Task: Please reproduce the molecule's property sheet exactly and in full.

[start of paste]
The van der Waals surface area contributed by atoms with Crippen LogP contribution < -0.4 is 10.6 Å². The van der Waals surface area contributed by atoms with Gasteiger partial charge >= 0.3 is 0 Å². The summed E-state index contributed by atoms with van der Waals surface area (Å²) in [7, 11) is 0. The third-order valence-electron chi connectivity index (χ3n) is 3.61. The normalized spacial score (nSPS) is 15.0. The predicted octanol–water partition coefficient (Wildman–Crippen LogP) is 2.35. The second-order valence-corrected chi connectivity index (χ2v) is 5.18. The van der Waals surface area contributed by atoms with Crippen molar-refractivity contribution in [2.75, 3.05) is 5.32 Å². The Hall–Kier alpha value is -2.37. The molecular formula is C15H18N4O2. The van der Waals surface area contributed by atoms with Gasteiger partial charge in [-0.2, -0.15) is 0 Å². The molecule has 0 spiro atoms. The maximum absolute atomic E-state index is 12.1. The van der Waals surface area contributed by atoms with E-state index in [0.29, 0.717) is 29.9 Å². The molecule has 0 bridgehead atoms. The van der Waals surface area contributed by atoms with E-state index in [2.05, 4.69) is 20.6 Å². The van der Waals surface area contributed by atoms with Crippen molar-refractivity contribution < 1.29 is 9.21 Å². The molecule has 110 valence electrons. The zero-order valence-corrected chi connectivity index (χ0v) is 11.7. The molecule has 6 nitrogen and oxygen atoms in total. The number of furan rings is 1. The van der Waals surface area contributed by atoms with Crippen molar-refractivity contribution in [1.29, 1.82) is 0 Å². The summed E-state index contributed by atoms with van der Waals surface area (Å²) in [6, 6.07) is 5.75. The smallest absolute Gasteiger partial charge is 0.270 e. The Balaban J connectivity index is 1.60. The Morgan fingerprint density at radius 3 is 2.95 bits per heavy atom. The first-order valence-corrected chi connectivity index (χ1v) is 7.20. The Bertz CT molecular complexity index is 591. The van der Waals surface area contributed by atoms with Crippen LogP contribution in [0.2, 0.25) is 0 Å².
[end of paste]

The van der Waals surface area contributed by atoms with Crippen LogP contribution < -0.4 is 10.6 Å². The van der Waals surface area contributed by atoms with Gasteiger partial charge >= 0.3 is 0 Å². The summed E-state index contributed by atoms with van der Waals surface area (Å²) in [7, 11) is 0. The third-order valence-electron chi connectivity index (χ3n) is 3.61. The normalized spacial score (nSPS) is 15.0. The predicted octanol–water partition coefficient (Wildman–Crippen LogP) is 2.35. The second-order valence-corrected chi connectivity index (χ2v) is 5.18. The van der Waals surface area contributed by atoms with Crippen molar-refractivity contribution in [2.75, 3.05) is 5.32 Å². The Hall–Kier alpha value is -2.37. The molecular formula is C15H18N4O2. The van der Waals surface area contributed by atoms with Gasteiger partial charge in [-0.2, -0.15) is 0 Å². The molecule has 0 spiro atoms. The maximum absolute atomic E-state index is 12.1. The van der Waals surface area contributed by atoms with E-state index in [0.29, 0.717) is 29.9 Å². The molecule has 0 bridgehead atoms. The van der Waals surface area contributed by atoms with E-state index in [2.05, 4.69) is 20.6 Å². The van der Waals surface area contributed by atoms with Crippen molar-refractivity contribution < 1.29 is 9.21 Å². The molecule has 110 valence electrons. The zero-order valence-corrected chi connectivity index (χ0v) is 11.7. The molecule has 6 nitrogen and oxygen atoms in total. The number of furan rings is 1. The van der Waals surface area contributed by atoms with Crippen molar-refractivity contribution in [1.29, 1.82) is 0 Å². The summed E-state index contributed by atoms with van der Waals surface area (Å²) in [6, 6.07) is 5.75. The smallest absolute Gasteiger partial charge is 0.270 e. The Balaban J connectivity index is 1.60. The Morgan fingerprint density at radius 3 is 2.95 bits per heavy atom. The first-order valence-corrected chi connectivity index (χ1v) is 7.20. The Bertz CT molecular complexity index is 591. The van der Waals surface area contributed by atoms with Crippen LogP contribution in [0.2, 0.25) is 0 Å².